1) Smartphone Cases and Holsters are a necessity for every Samsung Smartphone owner to own and utilize especially if you are a Smartphone user whether you are at home or on the road. The Samsung Smartphone Cases and Holsters come in a variety of two different colors and textures; it also features a additional protection for your smartphone against scratches on the front and back of your Samsung Smartphone. Another unique feature to Samsung Smartphone Cases and Holsters is that the cases are unusually slim and ultra light and its textured grip keeps the Smartphone safely protected in your pocket or on your belt holster.
2) Samsung's Multimedia Adapters are another essential accessory for your Samsung Smartphone features the HDTV Adapter Tip with a 5 to 11 Pin Converter, TecTile Programmable NFC Tags and even an HDTV Universal Adapter. Particularly the TecTile Programmable NFC Tags can be programmed to change settings on your phone, launch applications, check-in to places, update social status, or even make phone calls or send text messages automatically. The HDTV Universal Adapter supports HD signals up to 1080p and can connect signals directly to your mobile phone and even create an HDMI Docking Station.
3) Samsung Smartphone Accessories also is sure to include a large collection of Smartphone Batteries and Battery Covers. Some of the most popular Samsung Battery Collection includes the traditional Galaxy S Standard Battery which features a the latest and greatest lithium ion technology specifically designed to give you the most reliable and long lasting battery life for your Samsung Smartphone. Another popular battery includes the Galaxy Nexus i515 Battery Bundle Kit which includes an additional Extended Battery & Extended Battery Cover and can be used with the 2100 mAh extended battery which is also included.
4) Bluetooth Headsets are another popular and favorite accessory for most Smartphone users whether you own Samsung or iPhone. Some of the most popular Samsung Bluetooth Headsets include the HM7000 Bluetooth Headset hat is ultra-slim, ultra-capable, and ultra-convenient, Samsung claims it so slim and sleek you'll forget you're wearing the headset. Another popular headset includes the HS3000 Bluetooth Headset that features a convenient, clip-on communication and entertainment device for individuals on the move.
5) Another necessary smartphone accessory is the Smartphone Vehicle Docks which include the ever popular the Samsung Galaxy Universal Multimedia Desktop Dock which features a multimedia dock that enables it users to continue with daily activities such as working, driving or even taking nap all the while your Samsung Smartphone is kept close at hand. Another popular the Samsung Universal Navigational Vehicle Mount features a fitted mount that securely hold your smartphone in place during those long, boring car rides.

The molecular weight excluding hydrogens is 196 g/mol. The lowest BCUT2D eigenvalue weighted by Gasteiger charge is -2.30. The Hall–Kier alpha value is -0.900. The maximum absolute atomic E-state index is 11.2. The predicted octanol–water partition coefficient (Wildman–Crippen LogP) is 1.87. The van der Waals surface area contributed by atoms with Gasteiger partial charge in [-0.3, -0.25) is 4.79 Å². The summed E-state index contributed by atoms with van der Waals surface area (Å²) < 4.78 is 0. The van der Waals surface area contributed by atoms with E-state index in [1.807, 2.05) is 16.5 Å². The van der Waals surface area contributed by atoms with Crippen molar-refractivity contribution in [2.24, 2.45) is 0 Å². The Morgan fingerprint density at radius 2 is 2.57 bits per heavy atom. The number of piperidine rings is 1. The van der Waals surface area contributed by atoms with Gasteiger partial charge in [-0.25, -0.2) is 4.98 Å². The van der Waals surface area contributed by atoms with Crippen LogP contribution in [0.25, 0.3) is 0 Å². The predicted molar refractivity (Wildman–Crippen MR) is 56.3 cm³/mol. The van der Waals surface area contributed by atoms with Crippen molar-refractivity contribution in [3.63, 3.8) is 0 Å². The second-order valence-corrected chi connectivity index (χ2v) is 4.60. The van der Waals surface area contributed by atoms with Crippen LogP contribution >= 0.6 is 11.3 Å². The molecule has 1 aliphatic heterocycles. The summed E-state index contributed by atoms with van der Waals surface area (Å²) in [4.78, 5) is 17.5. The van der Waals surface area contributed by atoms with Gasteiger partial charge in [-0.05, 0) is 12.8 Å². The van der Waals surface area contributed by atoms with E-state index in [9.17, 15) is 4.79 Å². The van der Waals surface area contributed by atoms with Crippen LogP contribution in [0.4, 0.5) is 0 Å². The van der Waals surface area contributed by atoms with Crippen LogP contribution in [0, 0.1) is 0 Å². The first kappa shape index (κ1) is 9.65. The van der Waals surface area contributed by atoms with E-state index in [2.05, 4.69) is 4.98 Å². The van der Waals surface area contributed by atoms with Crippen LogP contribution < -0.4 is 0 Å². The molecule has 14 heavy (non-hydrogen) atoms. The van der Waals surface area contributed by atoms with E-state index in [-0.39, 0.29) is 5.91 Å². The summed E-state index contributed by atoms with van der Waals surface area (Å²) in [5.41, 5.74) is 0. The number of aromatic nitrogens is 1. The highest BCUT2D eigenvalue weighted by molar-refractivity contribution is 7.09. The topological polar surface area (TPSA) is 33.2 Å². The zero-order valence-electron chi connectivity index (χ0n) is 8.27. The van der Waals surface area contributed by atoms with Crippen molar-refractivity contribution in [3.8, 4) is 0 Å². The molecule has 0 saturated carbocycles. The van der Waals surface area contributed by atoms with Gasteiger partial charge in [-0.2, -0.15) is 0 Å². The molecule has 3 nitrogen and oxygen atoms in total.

6) Memory Cards are also another vital Samsung Smartphone accessory including the 32GB microSD Card which is able to durable and stability and essentially designed to withstand extreme weather conditions, it allows you to store and play your favorite video and audio clips, it’s waterproof and even offers shock proof resistance. The Samsung Smartphone Memory Cards comes in a 32 GB, 16GB, 8GB and 4GB memory storage.
7) Samsung Smartphone Screen Protectors come in a variety of colors, designs and flexibility. Some of the most popular Samsung Screen Protectors feature an easy usability, accessibility and durability. The Screen Protectors are easy to apply and remove, they promise to give your Samsung Smartphone a special look and additional added protection. The Screen Protectors also guarantee a privacy screen filter which helps to ensure that those around your or next to you can't see what's on your screen.
8) Smartphone Chargers are a vital necessity that every Smartphone owner user must own and utilize in order to maintain the battery life of their smartphone. Some of the most popular Samsung Chargers include the Samsung Galaxy Spare Battery Charging System that also includes a standard 2100 mAh battery, a stand that allows your smartphone to fit snugly in the stand at an optimal viewing angle in portrait mode. The Samsung Battery Charger also include a charging unit that converts to a compact, carrying case for your spare battery so your Smartphone is always guaranteed to have a fully charged battery.
9) Wired headsets are not your traditional Bluetooth Headset especially when it comes to your typical Samsung Smartphone accessories. The most popular Samsung Wired Headset includes the Serious Sound Headset which enables you and your smartphone to receive quality audio features at an affordable price. The Serious Sound Headset enables to you listen to your country music, your classical rock, your oldies or even your contemporary jazz in crystal clear melodic harmony. It also enables smartphone users to make and receive calls with the in-line microphone and answer keys. So whether your spending time surfing the internet, watching a movie or reading your favorite novel allow the Serious Sound Headphones to clear your head and all the background noise.